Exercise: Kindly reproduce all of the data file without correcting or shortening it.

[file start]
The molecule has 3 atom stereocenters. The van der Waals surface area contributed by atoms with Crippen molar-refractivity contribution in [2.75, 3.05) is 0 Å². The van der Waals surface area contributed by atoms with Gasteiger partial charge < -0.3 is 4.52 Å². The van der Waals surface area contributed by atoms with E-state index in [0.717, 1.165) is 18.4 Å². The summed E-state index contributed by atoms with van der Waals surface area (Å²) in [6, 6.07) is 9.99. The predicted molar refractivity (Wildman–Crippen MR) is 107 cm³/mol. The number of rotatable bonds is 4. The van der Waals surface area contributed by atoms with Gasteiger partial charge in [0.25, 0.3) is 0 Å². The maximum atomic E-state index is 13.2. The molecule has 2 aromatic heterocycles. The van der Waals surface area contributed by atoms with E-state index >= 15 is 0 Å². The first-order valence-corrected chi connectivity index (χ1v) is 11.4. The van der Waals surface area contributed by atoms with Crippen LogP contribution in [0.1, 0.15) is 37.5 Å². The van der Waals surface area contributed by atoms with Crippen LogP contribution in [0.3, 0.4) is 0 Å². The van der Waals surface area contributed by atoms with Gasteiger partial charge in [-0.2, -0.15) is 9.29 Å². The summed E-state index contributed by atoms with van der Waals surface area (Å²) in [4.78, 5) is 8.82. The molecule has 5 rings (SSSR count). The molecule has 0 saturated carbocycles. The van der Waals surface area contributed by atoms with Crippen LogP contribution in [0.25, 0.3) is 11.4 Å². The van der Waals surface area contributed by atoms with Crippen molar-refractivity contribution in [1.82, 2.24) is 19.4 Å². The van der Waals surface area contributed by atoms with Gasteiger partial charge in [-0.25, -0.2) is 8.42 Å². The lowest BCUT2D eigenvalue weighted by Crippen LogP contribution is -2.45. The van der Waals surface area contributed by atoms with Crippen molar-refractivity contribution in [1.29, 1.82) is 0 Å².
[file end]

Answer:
The molecule has 3 atom stereocenters. The van der Waals surface area contributed by atoms with Crippen molar-refractivity contribution in [2.75, 3.05) is 0 Å². The van der Waals surface area contributed by atoms with Gasteiger partial charge < -0.3 is 4.52 Å². The van der Waals surface area contributed by atoms with E-state index in [0.717, 1.165) is 18.4 Å². The summed E-state index contributed by atoms with van der Waals surface area (Å²) in [6, 6.07) is 9.99. The predicted molar refractivity (Wildman–Crippen MR) is 107 cm³/mol. The number of rotatable bonds is 4. The van der Waals surface area contributed by atoms with Gasteiger partial charge in [0.25, 0.3) is 0 Å². The maximum atomic E-state index is 13.2. The molecule has 2 aromatic heterocycles. The van der Waals surface area contributed by atoms with E-state index >= 15 is 0 Å². The first-order valence-corrected chi connectivity index (χ1v) is 11.4. The van der Waals surface area contributed by atoms with Crippen LogP contribution in [0.1, 0.15) is 37.5 Å². The van der Waals surface area contributed by atoms with Crippen LogP contribution in [0.3, 0.4) is 0 Å². The van der Waals surface area contributed by atoms with Gasteiger partial charge in [-0.2, -0.15) is 9.29 Å². The summed E-state index contributed by atoms with van der Waals surface area (Å²) in [4.78, 5) is 8.82. The molecule has 5 rings (SSSR count). The molecule has 0 saturated carbocycles. The van der Waals surface area contributed by atoms with Crippen LogP contribution in [0.25, 0.3) is 11.4 Å². The van der Waals surface area contributed by atoms with Crippen molar-refractivity contribution in [1.82, 2.24) is 19.4 Å². The van der Waals surface area contributed by atoms with Gasteiger partial charge in [-0.25, -0.2) is 8.42 Å². The lowest BCUT2D eigenvalue weighted by Crippen LogP contribution is -2.45. The van der Waals surface area contributed by atoms with Crippen molar-refractivity contribution in [1.29, 1.82) is 0 Å².